A recent study in Spain followed 13,200 college graduates - all approximately 37 years old at the start. Over the next 8 years, 97 of the study subjects died.

Statistically, those who watched 3 or more hours of television per day were twice as likely to be among that number, versus those who watched only 1 hour or less.

Researchers determined that time "sitting", i.e. driving, using a computer, or other similar sit-down activities (including TV) also correllated with the higher mortality rate - although specific breakdowns by activity are not available.

Other factors were taken into account. Smoking, gender, daily calorie intake, snacking habits, and physical activity levels were all considered as potential causes, but sitting and TV watching remained statistically relevant.

What does this mean? Is my TV trying to kill me?

If you're naturally prone to wearing a tin hat when you leave the house, that's your business. But it must be pointed out that the study findings are just that - study findings. This was a real life experiment on a very small portion of the real life population. Many, many factors can be involved in the deaths of 1 out of 130 people, statistically, beyond what was tracked.

It's probably safe to assume that your TV is not, in fact, actively trying to kill you. The story does raise some important points however, worth considering:

Being inactive, actively hurts you.

Physical activity such as regular exercise is obviously important for optimal health - but being physically inactive also has the reverse effect. Studies have shown that physical inactivity contributes to an increased chance of developing hypertension (high blood pressure), increased risk of heart disease, increased likelihood of osteoporosis, increased risk of colon cancer, breast cancer and gallstone formation, and double the chances of becoming obese. Being sedentary has even been tied to increased likelihood of depression and anxiety.

Time is life. Spend it wisely.

If you were 37, and knew that before your 45th birthday you would die... Would you want to spend the next 8 years watching an average of 3 hours television per day? What better things might you find to do with those 3 hours? What priorities might you set for your remaining time? What kind of life would you want to live? It's a pretty good bet that your description wouldn't include, "I want to spend a significant portion of my waking hours vegged out in front of a TV or computer screen."

What you don't use, you lose.

If you're in your 30's or higher, you no doubt have finally come to realize that your body is NOT going to just magically retain the vigor, strength and agility of your youth. There's a reason grown ups were always slower. Now that you're one of them, you're starting to get it.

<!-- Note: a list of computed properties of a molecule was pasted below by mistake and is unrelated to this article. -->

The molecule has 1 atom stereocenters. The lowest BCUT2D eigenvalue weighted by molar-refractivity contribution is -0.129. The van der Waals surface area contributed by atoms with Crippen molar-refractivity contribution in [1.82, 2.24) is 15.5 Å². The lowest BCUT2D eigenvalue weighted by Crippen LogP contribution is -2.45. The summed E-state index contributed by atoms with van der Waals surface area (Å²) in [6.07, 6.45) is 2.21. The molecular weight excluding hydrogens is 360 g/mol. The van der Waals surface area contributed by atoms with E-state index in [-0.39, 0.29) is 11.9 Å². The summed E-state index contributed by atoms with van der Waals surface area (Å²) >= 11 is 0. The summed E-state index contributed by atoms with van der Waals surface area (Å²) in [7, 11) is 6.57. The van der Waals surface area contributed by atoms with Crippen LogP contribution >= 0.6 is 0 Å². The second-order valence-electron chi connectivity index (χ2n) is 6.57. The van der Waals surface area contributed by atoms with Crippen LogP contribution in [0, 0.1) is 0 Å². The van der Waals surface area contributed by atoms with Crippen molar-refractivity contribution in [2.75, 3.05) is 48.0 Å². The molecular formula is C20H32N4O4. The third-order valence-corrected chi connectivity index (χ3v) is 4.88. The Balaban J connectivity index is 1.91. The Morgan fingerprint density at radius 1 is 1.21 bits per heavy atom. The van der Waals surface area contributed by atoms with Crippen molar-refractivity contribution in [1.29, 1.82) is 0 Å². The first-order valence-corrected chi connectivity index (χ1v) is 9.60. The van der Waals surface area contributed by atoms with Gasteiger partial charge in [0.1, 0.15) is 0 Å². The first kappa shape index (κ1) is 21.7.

But this effect is dramatically influenced by your habits, and what you spend your time doing. If you need proof, there's plenty to choose from, just a Google search away.

Names like Eileen "Phil" Raschker, Willie Gault and Arnold Schwarzenegger may come to mind, but one in particular stands out - she was in the news only a day ago...

Olga Kotelko - Canadian, Track Star, World Record Setter

Olga was born the 7th of 11 children in 1919, to Ukrainian immigrants Wasyl Shawaga and Anna Bayda. Her first noteworthy activity was falling off a sleigh on the way to her own baptism - and being left behind in the snow while the family continued on for a good mile before discovering her absence.

Olga was raised on a farm, and took part in a variety of activities throughout her youth, including softball. She became an elementary school teacher, married, had two daughters, and eventually became a single parent. At 65, and being forced to retire but unwilling to settle down, Olga joined a slow-pitch softball team, a hiking club and a bowling league. Later she went on to enter Track and Field.

Olga Kotelko died on Tuesday, June 24th, of 2014 at the age of 95. The last survivor of her siblings, she had won hundreds of medals in events like high jump, javelin, 200-metre sprints and more. She set over 23 world records.

McGill University physiologist Russ Hepple stated, "She functions more like a very healthy 70-year-old than a 93-year-old," two years ago when she submitted to be examined for scientific purposes. It was found that her muscle tissue deterioration was substantially slower than expected for her age.

"I still have the energy I had at 50," she told the New York Times.

If you still need a reason to get up and start being more physically active on a daily basis... Then I don't know what to tell you.